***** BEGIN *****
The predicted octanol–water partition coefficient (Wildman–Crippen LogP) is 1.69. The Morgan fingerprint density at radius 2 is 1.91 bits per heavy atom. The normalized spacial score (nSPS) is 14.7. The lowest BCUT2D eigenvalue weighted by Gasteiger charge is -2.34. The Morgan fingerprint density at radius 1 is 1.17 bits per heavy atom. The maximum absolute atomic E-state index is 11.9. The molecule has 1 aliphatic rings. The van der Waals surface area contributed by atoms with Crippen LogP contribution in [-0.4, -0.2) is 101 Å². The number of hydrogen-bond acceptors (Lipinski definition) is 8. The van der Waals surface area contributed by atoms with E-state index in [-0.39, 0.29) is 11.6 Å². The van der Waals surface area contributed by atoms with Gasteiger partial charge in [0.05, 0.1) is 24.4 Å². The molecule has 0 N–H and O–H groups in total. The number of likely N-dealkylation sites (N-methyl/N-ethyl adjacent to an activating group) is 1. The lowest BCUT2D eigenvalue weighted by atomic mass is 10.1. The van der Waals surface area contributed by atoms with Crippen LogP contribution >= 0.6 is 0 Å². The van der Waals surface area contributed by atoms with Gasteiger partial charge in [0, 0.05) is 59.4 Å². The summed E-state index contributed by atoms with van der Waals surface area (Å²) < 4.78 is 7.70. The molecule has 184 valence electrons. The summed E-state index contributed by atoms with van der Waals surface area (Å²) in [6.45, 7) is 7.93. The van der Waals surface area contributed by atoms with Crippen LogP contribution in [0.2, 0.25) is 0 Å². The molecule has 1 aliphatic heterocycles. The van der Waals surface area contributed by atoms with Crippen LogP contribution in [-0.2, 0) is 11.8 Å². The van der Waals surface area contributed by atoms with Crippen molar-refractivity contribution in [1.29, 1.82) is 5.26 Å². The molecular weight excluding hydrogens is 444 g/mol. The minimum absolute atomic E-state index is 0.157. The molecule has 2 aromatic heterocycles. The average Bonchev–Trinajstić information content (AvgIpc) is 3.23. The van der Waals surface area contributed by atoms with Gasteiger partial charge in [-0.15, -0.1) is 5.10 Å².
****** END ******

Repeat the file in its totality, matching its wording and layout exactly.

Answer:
The predicted octanol–water partition coefficient (Wildman–Crippen LogP) is 1.69. The Morgan fingerprint density at radius 2 is 1.91 bits per heavy atom. The normalized spacial score (nSPS) is 14.7. The lowest BCUT2D eigenvalue weighted by Gasteiger charge is -2.34. The Morgan fingerprint density at radius 1 is 1.17 bits per heavy atom. The maximum absolute atomic E-state index is 11.9. The molecule has 1 aliphatic rings. The van der Waals surface area contributed by atoms with Crippen LogP contribution in [-0.4, -0.2) is 101 Å². The number of hydrogen-bond acceptors (Lipinski definition) is 8. The van der Waals surface area contributed by atoms with E-state index in [-0.39, 0.29) is 11.6 Å². The van der Waals surface area contributed by atoms with Gasteiger partial charge in [0.05, 0.1) is 24.4 Å². The molecule has 0 N–H and O–H groups in total. The number of likely N-dealkylation sites (N-methyl/N-ethyl adjacent to an activating group) is 1. The lowest BCUT2D eigenvalue weighted by atomic mass is 10.1. The van der Waals surface area contributed by atoms with Crippen LogP contribution >= 0.6 is 0 Å². The van der Waals surface area contributed by atoms with Gasteiger partial charge in [0, 0.05) is 59.4 Å². The summed E-state index contributed by atoms with van der Waals surface area (Å²) < 4.78 is 7.70. The molecule has 184 valence electrons. The summed E-state index contributed by atoms with van der Waals surface area (Å²) in [6.45, 7) is 7.93. The van der Waals surface area contributed by atoms with Crippen LogP contribution in [0.2, 0.25) is 0 Å². The molecule has 1 aliphatic heterocycles. The van der Waals surface area contributed by atoms with Crippen LogP contribution in [-0.2, 0) is 11.8 Å². The van der Waals surface area contributed by atoms with Crippen molar-refractivity contribution in [1.29, 1.82) is 5.26 Å². The molecular weight excluding hydrogens is 444 g/mol. The minimum absolute atomic E-state index is 0.157. The molecule has 2 aromatic heterocycles. The average Bonchev–Trinajstić information content (AvgIpc) is 3.23. The van der Waals surface area contributed by atoms with Gasteiger partial charge in [-0.15, -0.1) is 5.10 Å².